When NOT to Stretch | OnHandRecipes.com
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When NOT to Stretch

You already know many of the good things about stretching, and many of the benefits of stretching. But, there are times when you may be putting yourself at risk of injury.

Here are 6 times that you should avoid stretching.

1. You are recovering from a recent injury.

Stretching is definitely part of most physical therapy regimens, but if your injury is quite new—like within the past few hours or days—then you might want to hold off on stretching. If you overstretch an injury, you run the risk of making the injury worse.

Sheila Ghovanlou, a physical therapist at Providence Saint John’s Health Centre’s Performance Therapy in Los Angeles, recommends that you stay away from stretching if you have an acute muscle strain, acute ligament sprain, or nerve injury/damage.

If you have any sharp or radiating pain, stretching should also be off-limits. Check with your doctor or physical therapist if you are unsure.

2. You recently had surgery.

If you have recently had surgery, especially if your surgery involved the Achilles tendon, then you want to avoid stretching until you have permission from your surgeon or physical therapist.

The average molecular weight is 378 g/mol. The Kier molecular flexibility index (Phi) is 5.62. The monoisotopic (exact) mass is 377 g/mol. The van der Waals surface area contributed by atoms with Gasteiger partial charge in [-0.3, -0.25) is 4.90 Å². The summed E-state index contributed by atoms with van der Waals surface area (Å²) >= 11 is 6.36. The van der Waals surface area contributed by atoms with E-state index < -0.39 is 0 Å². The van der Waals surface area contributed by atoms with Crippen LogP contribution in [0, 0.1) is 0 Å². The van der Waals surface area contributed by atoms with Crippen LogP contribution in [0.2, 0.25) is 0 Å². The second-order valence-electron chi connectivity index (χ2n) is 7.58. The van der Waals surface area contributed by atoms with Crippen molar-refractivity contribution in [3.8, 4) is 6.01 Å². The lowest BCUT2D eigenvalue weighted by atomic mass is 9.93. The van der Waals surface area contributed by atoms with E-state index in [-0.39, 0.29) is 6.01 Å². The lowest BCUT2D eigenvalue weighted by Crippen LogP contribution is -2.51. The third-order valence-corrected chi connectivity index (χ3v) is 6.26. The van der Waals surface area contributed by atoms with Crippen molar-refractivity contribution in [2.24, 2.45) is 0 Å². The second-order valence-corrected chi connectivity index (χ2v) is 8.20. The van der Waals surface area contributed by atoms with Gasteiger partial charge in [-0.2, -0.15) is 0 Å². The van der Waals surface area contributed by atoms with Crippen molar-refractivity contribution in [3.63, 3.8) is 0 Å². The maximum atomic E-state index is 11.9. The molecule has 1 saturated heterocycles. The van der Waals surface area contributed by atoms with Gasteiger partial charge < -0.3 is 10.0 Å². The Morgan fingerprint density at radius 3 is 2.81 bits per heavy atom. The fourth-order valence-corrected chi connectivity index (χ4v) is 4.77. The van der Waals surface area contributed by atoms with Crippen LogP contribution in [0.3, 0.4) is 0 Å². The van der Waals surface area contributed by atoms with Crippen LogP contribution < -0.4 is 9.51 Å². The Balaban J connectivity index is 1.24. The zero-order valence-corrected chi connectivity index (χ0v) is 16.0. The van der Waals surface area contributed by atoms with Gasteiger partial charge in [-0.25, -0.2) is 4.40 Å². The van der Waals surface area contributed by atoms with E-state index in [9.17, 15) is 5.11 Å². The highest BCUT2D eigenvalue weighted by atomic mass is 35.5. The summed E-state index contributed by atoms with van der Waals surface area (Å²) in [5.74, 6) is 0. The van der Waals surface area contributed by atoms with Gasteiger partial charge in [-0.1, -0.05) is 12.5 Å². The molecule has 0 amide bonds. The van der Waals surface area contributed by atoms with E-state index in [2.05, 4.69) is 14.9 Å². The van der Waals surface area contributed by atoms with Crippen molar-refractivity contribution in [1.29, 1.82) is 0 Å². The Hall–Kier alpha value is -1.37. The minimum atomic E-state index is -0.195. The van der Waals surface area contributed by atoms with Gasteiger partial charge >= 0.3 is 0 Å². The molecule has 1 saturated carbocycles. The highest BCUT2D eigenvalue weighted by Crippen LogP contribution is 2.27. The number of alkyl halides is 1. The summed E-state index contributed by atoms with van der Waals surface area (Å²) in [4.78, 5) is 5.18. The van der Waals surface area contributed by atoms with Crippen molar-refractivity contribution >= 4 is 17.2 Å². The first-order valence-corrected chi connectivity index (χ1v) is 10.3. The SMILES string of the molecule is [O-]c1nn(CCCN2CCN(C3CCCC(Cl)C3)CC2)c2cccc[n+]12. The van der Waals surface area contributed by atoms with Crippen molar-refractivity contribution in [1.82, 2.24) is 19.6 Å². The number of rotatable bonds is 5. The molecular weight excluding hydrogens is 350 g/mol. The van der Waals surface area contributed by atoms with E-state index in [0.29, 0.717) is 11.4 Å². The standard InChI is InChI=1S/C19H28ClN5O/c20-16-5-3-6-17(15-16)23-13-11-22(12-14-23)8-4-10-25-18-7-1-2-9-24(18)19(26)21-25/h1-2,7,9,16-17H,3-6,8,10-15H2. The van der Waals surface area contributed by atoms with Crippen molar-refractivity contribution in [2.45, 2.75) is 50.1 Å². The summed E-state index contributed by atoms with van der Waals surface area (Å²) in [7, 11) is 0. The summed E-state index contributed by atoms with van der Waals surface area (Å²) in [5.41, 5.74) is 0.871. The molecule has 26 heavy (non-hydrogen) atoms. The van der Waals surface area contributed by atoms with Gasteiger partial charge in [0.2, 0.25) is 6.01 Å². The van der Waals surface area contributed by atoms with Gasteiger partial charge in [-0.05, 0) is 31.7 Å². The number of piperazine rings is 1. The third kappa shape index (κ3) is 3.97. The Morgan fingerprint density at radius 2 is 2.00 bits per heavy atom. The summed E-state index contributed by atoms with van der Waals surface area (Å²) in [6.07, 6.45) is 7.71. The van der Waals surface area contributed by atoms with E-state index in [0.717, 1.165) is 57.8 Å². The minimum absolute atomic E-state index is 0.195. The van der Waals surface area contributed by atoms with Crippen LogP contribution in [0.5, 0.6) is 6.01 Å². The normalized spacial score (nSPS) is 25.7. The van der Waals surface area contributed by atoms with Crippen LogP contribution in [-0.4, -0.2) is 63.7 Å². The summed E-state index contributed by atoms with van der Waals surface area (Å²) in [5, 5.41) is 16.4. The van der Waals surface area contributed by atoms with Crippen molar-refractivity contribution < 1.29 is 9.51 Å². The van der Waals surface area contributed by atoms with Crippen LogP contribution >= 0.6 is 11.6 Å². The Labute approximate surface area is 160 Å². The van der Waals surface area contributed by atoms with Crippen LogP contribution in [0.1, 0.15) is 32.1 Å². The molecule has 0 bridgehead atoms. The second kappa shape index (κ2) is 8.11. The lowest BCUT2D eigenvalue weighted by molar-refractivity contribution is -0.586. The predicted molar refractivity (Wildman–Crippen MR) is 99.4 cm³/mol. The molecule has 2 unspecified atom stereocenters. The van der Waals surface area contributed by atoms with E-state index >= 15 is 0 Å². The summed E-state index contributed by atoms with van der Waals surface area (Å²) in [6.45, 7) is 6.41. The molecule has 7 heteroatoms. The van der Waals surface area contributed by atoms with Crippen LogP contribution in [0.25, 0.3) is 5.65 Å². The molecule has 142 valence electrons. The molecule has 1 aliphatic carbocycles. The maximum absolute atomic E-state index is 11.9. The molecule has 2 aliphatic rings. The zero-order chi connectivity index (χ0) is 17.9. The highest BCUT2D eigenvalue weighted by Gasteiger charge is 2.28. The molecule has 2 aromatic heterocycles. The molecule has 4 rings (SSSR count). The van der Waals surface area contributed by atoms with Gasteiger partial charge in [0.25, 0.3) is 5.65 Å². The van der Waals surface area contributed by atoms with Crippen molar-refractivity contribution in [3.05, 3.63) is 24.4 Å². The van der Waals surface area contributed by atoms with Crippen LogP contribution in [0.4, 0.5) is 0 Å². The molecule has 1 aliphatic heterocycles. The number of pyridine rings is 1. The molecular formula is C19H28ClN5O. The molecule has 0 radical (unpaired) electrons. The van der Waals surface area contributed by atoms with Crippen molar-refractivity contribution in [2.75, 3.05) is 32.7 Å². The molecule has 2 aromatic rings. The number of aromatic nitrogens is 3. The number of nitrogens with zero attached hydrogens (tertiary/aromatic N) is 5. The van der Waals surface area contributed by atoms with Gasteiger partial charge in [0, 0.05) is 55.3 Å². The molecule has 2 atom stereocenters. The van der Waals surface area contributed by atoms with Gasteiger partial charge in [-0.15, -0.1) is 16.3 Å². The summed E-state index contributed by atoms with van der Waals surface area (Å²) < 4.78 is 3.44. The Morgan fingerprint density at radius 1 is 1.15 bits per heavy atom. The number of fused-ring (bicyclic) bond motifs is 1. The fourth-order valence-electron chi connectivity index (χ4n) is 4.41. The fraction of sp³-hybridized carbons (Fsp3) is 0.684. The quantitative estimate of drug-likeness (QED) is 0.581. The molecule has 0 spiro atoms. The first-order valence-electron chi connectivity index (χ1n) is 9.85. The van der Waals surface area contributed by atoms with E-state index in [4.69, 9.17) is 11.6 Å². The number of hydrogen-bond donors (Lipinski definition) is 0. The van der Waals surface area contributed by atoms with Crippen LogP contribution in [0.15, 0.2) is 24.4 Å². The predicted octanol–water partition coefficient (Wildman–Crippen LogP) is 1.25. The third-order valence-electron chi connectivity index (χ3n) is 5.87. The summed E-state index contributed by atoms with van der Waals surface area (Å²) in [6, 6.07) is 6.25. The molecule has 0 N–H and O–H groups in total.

Ghovanlou states, “Studies show the importance of being aware of limitations with stretching; this allows tissue to heal and restore its function.”

3. You are having muscle spasms or feel knots.

When you are experiencing muscle spasms, or involuntary contractions in muscles, stretching them out won’t really work and you might make things worse. Ingatius Ajuebor, a personal trainer and founder of ANGEL Workout recommends massage instead, to try and release the myofascial trigger points, or knots.

4. You’re feeling cold.

When you are feeling cold, it is usually not a good time to stretch. Whether you’re cold because of the weather or you haven’t warmed up for your workout yet, Ajuebor states, “Your muscles stretch better when warm, so you decrease the likelihood of injury.”

Be sure to warm up before stretching, to avoid unnecessary strain or muscle tears.

5. You are already very flexible.

Are your joints already very flexible? If so, then it is important that you get some professional guidance about stretching, so that you avoid injury.

Joscelyn Shumate Bourne, a doctor of physical therapy and certified strength and conditioning specialist at Columbia Sports Physical Therapy in New York City states, “You might be suffering from stability issues—a lack of control in certain parts of your body like your hips.”

6. You’re just about to start a game or activity.

If you are about to start a game or activity that requires fast, abrupt muscle force, like baseball, soccer, football, etc., you should not be using static stretching (slow extension of muscles to the end of the range of motion) to get ready.

Instead, use active stretching movements, like arm swinging, hip circles, and lunges to warm up.

Stretching is good for you, if you know how and when to use it effectively. Make sure you don’t put yourself at risk of injury!

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